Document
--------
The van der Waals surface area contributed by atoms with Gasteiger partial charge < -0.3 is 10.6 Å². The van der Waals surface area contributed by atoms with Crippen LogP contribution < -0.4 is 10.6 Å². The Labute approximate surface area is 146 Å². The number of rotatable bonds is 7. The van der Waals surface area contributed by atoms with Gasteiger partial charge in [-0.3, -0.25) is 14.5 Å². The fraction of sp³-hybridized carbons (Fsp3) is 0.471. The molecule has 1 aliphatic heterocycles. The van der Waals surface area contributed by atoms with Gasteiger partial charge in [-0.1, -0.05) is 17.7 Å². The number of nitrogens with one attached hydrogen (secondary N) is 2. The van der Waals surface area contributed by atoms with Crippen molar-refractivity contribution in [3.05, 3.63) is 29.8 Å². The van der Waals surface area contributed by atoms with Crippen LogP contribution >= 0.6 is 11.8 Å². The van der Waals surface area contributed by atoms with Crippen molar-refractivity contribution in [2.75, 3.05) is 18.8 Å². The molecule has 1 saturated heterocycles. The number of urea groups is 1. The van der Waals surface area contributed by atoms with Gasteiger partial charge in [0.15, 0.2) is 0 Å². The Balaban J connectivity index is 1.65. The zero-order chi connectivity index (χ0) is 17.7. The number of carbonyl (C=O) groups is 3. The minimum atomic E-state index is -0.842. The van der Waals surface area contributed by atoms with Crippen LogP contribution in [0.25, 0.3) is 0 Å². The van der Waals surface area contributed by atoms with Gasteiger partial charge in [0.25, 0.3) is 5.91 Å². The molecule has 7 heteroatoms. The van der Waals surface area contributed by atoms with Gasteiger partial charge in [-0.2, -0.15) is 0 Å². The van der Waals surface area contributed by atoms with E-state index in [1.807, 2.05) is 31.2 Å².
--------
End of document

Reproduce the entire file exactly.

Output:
The van der Waals surface area contributed by atoms with Gasteiger partial charge < -0.3 is 10.6 Å². The van der Waals surface area contributed by atoms with Crippen LogP contribution < -0.4 is 10.6 Å². The Labute approximate surface area is 146 Å². The number of rotatable bonds is 7. The van der Waals surface area contributed by atoms with Gasteiger partial charge in [-0.3, -0.25) is 14.5 Å². The fraction of sp³-hybridized carbons (Fsp3) is 0.471. The molecule has 1 aliphatic heterocycles. The van der Waals surface area contributed by atoms with Gasteiger partial charge in [-0.1, -0.05) is 17.7 Å². The number of nitrogens with one attached hydrogen (secondary N) is 2. The van der Waals surface area contributed by atoms with Crippen molar-refractivity contribution in [3.05, 3.63) is 29.8 Å². The van der Waals surface area contributed by atoms with Crippen LogP contribution >= 0.6 is 11.8 Å². The van der Waals surface area contributed by atoms with Crippen molar-refractivity contribution in [2.75, 3.05) is 18.8 Å². The molecule has 1 saturated heterocycles. The number of urea groups is 1. The van der Waals surface area contributed by atoms with Gasteiger partial charge in [0.15, 0.2) is 0 Å². The Balaban J connectivity index is 1.65. The zero-order chi connectivity index (χ0) is 17.7. The number of carbonyl (C=O) groups is 3. The minimum atomic E-state index is -0.842. The van der Waals surface area contributed by atoms with Crippen LogP contribution in [0.25, 0.3) is 0 Å². The van der Waals surface area contributed by atoms with Gasteiger partial charge in [0.25, 0.3) is 5.91 Å². The molecule has 7 heteroatoms. The van der Waals surface area contributed by atoms with Gasteiger partial charge in [-0.2, -0.15) is 0 Å². The van der Waals surface area contributed by atoms with E-state index in [1.807, 2.05) is 31.2 Å².